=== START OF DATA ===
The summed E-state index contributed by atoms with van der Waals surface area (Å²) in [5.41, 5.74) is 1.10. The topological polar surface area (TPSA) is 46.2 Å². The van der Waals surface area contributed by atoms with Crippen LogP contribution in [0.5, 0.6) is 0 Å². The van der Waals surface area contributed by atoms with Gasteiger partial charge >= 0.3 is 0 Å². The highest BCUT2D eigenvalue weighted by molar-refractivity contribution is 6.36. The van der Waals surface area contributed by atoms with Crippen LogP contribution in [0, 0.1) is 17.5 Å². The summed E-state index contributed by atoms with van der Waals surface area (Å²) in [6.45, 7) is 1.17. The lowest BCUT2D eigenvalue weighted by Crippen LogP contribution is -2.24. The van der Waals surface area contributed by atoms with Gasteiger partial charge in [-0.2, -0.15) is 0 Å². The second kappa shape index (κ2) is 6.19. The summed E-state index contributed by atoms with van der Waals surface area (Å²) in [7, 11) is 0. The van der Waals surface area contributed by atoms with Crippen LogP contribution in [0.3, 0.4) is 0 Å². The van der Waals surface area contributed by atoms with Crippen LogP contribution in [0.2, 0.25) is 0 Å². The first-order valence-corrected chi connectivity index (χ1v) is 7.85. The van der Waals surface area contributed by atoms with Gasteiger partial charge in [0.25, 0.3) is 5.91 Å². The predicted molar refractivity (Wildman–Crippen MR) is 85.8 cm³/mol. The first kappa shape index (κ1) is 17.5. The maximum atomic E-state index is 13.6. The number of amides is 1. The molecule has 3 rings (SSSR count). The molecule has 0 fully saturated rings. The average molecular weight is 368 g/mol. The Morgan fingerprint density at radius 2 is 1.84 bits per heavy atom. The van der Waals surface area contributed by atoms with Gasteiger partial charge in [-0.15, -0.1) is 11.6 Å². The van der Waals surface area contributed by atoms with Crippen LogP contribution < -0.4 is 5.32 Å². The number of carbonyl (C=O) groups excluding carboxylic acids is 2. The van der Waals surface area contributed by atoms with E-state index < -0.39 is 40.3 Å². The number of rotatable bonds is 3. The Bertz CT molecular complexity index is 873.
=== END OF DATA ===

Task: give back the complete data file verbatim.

The summed E-state index contributed by atoms with van der Waals surface area (Å²) in [5.41, 5.74) is 1.10. The topological polar surface area (TPSA) is 46.2 Å². The van der Waals surface area contributed by atoms with Crippen LogP contribution in [0.5, 0.6) is 0 Å². The van der Waals surface area contributed by atoms with Gasteiger partial charge >= 0.3 is 0 Å². The highest BCUT2D eigenvalue weighted by molar-refractivity contribution is 6.36. The van der Waals surface area contributed by atoms with Crippen LogP contribution in [0, 0.1) is 17.5 Å². The summed E-state index contributed by atoms with van der Waals surface area (Å²) in [6.45, 7) is 1.17. The lowest BCUT2D eigenvalue weighted by Crippen LogP contribution is -2.24. The van der Waals surface area contributed by atoms with Gasteiger partial charge in [-0.2, -0.15) is 0 Å². The second kappa shape index (κ2) is 6.19. The summed E-state index contributed by atoms with van der Waals surface area (Å²) in [7, 11) is 0. The van der Waals surface area contributed by atoms with Crippen LogP contribution in [0.3, 0.4) is 0 Å². The van der Waals surface area contributed by atoms with Crippen LogP contribution in [0.2, 0.25) is 0 Å². The first-order valence-corrected chi connectivity index (χ1v) is 7.85. The van der Waals surface area contributed by atoms with Gasteiger partial charge in [0.25, 0.3) is 5.91 Å². The predicted molar refractivity (Wildman–Crippen MR) is 85.8 cm³/mol. The first kappa shape index (κ1) is 17.5. The maximum atomic E-state index is 13.6. The number of amides is 1. The molecule has 3 rings (SSSR count). The molecule has 0 fully saturated rings. The average molecular weight is 368 g/mol. The Morgan fingerprint density at radius 2 is 1.84 bits per heavy atom. The van der Waals surface area contributed by atoms with Gasteiger partial charge in [-0.15, -0.1) is 11.6 Å². The van der Waals surface area contributed by atoms with Crippen LogP contribution < -0.4 is 5.32 Å². The number of carbonyl (C=O) groups excluding carboxylic acids is 2. The van der Waals surface area contributed by atoms with E-state index < -0.39 is 40.3 Å². The number of rotatable bonds is 3. The Bertz CT molecular complexity index is 873.